It's tempting to dismiss a lot of popular country singers for laying it on thick, especially those that overemphasize the tackiest redneck qualities of their carefully crafted personalities and vocal styles. There's no lack of glaring lyrical cliches or stale studio production tricks in contemporary country music, either.
Fortunately for genuine country music fans, there are a number of young, chart-topping artists on the national scene who've found their true voices and developed their musical styles in spite of the trends and expectations within the business.
Florida-based singer/guitarist Jake Owen stands out as one who has succeeded artistically and commercially by way of genuine creativity, technique and enthusiasm.
Owen, 32, is in the middle of his massive Days of Gold Tour, a 55-city trek that kicked off in March in support of his latest studio album, "Days of Gold." The guitar-driven, hook-laden, rough-edged collection features several radio hits, including the anthem "Ghost Town," the laid-back summer tune "Beachin'," and the super-upbeat title track.
Presented by Discover Boating, the Days of Gold Tour will continue through October, concluding in Owen's coastal hometown of Vero Beach, Fla. The tour is one of Owen's first major headlining tours of his career.
"I love throwing parties, and this tour is going to be one big party and everyone is invited," Owen stated at the beginning of the tour. "I've been lucky enough to be on the road and learn from incredible artists like (Kenny) Chesney, (Tim) McGraw and (Jason) Aldean. I'm really proud of this tour and can't wait for the fans to see what's in store."
Music as a second career
Owen and his fraternal twin brother Jarrod were born in the Orlando suburb of Winter Park, Fla., in 1981. Both grew up loving and playing various sports. As a young teen, Jake excelled at golf, shooting impressive scores at his home course, the Indian River Club. By 15, he began seriously pursuing golf as a professional career.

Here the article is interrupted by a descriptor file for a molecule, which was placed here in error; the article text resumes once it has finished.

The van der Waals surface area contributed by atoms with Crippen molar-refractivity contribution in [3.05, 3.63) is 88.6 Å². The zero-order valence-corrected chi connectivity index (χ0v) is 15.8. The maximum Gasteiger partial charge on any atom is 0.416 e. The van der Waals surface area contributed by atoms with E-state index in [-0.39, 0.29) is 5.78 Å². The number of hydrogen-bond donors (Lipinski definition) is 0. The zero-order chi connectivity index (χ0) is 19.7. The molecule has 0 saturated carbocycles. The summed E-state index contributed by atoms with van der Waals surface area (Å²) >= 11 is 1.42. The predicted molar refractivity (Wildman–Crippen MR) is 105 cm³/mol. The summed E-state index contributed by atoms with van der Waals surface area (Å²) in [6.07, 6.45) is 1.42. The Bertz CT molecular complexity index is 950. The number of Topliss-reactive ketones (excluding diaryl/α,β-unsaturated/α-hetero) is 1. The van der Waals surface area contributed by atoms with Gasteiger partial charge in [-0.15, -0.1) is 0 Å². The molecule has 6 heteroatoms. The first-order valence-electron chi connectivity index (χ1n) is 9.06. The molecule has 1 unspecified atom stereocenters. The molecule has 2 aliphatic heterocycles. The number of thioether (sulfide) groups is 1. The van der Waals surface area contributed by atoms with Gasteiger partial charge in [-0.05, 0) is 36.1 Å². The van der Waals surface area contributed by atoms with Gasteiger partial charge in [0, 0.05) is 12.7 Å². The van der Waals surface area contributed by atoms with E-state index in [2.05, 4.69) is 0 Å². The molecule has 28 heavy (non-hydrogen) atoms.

Upon graduating high school, Owen planned to play golf while attending Florida State University. Unfortunately, early in his college days, he suffered a serious shoulder injury while wakeboarding. His shoulder required reconstructive surgery, and he was unable to continue swinging the clubs as he'd been doing for years. It was a life-changing experience.
Frustrated and anxious, Owen borrowed a roommate's guitar and started learning chords while recuperating. He gradually learned to play songs and sing melodies and harmonies.
Within a year, he started jamming on rock and country standards with friends at local bars and parties. He even dabbled in arranging a few of his own original songs. It wasn't long before Owen started booking solo gigs and performing from bar stools in popular watering holes around Gainesville, Fla.
As a hobbyist performer, his initial realm was on the overlap of modern country and rock 'n' roll, but he soon started expanding his repertoire and digging deeper into classic material.